In the meantime I’ve almost automated “Creating a maj 7 chord”.

Re: Jazz Study Group: Autumn Leaves, ATTYA, etc.
custard apple #1477784 07/20/10 11:23 AM
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Originally Posted by custard apple
In the meantime I’ve almost automated “Creating a maj 7 chord”.


Remember, once you've got the Major 7 Chord, it doesn't take much brain power to make a min 7 chord (move RH down a Half step).

Two handed voicings are seldom discussed on the internet. This is the real way to play guys. It's also discussed in Levine's book and Metphors for a Musician if you think I'm dreaming this up.

All I've done here is visualize it a little differently (in my own flavor).


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Re: Jazz Study Group: Autumn Leaves, ATTYA, etc.
jazzwee #1478166 07/20/10 10:27 PM
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I can't even play that first chord he shows, Bb C / D A Eb ....he's using his 4th and not even the pinky!

My hands aren't that big so I never play anything above a 7th for 1 hand.

Re: Jazz Study Group: Autumn Leaves, ATTYA, etc.
Wizard of Oz #1478218 07/20/10 11:55 PM
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Wow - you and TLT have small hands...

But you can take that into considerationa and learn a new technique and that is to create rhythmic interest by splitting each hand into two sets of shapes.

This is something I was doing because I was playing Falling Grace with a latin beat. On beat 1 I play just the root and the melody, then you pedal and all the fingers jump into the middle voices. Then you can reach everything. If you do the middle voices really softly it's really neat sounding.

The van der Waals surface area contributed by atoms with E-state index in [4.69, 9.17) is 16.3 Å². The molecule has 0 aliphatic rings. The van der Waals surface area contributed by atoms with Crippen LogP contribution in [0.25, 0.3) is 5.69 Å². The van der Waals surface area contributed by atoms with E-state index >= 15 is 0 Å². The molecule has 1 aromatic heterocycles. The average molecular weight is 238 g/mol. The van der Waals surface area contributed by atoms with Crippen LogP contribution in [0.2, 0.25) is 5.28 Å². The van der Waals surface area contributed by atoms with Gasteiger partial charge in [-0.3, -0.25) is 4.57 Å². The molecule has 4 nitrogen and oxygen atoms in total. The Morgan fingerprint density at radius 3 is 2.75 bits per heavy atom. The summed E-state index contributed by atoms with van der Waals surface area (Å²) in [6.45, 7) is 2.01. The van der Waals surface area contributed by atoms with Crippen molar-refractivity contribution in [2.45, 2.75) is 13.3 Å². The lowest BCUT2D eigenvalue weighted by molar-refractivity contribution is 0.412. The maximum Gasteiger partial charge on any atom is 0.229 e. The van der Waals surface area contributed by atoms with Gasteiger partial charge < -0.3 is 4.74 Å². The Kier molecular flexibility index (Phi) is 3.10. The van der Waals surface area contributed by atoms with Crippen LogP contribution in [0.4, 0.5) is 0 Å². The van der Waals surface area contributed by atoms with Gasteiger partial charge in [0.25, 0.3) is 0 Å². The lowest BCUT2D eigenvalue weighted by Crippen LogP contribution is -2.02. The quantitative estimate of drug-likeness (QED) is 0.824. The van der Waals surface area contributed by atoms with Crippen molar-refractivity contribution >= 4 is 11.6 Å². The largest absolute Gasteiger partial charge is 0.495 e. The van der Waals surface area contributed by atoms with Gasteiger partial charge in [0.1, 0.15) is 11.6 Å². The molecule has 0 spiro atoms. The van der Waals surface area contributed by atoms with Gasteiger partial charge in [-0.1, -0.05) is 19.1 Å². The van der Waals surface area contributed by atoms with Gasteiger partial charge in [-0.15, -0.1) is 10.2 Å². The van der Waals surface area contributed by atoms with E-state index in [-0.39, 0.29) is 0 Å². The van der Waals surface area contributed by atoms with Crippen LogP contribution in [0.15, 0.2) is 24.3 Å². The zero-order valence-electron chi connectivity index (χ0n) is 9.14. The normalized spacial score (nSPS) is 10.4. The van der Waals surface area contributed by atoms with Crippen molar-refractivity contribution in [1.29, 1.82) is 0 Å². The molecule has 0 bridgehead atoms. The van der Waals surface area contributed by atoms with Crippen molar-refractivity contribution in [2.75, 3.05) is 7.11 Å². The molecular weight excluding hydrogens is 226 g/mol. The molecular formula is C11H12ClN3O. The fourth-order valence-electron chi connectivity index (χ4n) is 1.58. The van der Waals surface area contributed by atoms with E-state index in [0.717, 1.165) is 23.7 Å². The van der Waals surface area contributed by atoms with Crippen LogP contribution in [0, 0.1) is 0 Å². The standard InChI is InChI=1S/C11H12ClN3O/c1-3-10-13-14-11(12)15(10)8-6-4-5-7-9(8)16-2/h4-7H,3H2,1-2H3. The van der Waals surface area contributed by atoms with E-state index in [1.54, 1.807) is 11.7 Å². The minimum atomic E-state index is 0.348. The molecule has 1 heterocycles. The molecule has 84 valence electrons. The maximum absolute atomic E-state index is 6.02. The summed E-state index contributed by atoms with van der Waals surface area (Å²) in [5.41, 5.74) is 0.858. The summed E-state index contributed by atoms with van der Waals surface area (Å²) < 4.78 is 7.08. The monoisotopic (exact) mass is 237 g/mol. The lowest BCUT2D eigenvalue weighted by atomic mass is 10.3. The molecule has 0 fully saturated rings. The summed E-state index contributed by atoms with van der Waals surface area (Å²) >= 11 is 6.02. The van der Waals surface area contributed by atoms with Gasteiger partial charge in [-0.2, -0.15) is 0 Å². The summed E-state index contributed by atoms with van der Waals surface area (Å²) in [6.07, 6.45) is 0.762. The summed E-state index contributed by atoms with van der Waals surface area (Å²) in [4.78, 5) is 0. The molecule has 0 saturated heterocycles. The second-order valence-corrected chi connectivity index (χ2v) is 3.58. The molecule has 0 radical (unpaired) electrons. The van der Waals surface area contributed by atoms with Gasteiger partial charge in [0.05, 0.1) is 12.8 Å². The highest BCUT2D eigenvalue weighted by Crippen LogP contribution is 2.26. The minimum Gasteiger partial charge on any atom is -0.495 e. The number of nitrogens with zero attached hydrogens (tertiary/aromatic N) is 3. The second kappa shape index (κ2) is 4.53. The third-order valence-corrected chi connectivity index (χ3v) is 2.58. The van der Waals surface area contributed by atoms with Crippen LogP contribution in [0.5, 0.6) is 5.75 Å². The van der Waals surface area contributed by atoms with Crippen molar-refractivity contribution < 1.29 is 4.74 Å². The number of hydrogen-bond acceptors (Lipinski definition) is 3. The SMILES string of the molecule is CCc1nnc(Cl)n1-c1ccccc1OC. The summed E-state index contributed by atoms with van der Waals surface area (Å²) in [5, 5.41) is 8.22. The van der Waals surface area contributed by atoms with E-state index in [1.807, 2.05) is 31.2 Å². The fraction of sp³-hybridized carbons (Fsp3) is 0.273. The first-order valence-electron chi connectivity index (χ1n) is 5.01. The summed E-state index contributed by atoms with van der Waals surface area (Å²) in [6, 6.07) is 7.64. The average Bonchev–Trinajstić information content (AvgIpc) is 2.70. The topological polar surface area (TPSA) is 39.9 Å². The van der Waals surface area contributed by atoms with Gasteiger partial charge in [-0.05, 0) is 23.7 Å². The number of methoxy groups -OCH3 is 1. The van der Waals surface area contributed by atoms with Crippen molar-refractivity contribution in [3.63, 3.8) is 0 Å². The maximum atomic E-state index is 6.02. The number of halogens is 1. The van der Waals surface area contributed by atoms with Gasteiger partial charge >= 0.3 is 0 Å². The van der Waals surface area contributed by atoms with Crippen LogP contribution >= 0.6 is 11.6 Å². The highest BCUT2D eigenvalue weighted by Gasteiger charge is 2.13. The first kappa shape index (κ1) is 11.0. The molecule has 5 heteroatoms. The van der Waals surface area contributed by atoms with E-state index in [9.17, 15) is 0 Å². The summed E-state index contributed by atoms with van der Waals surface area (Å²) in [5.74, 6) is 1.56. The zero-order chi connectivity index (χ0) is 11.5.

Unfortunately, I cannot record to demonstrate as my computer is down. I'm doing this on a borrowed computer.

If my posts get spotty for a week or so, please don't think I've abandoned all of you. I have a more serious problem of trying to recover all my data on a computer I can't restart.


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Re: Jazz Study Group: Autumn Leaves, ATTYA, etc.
jazzwee #1478282 07/21/10 03:00 AM
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And even if you have big hands, I think it might sound nice at times to just play the root first (before playing the middle voices) if you want to emphasise the root, especially if you are doing a solo without a bass player.

Re: Jazz Study Group: Autumn Leaves, ATTYA, etc.
custard apple #1478568 07/21/10 03:14 PM
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But what I didn't emphasize is the rhythmic aspect. I don't mean hit the pedal and jump to middle voices in two steps. When done by some really good players, they actually play a little rhythmic pattern on the middle voice like hitting it more than once per bar. Hard to explain until I can record.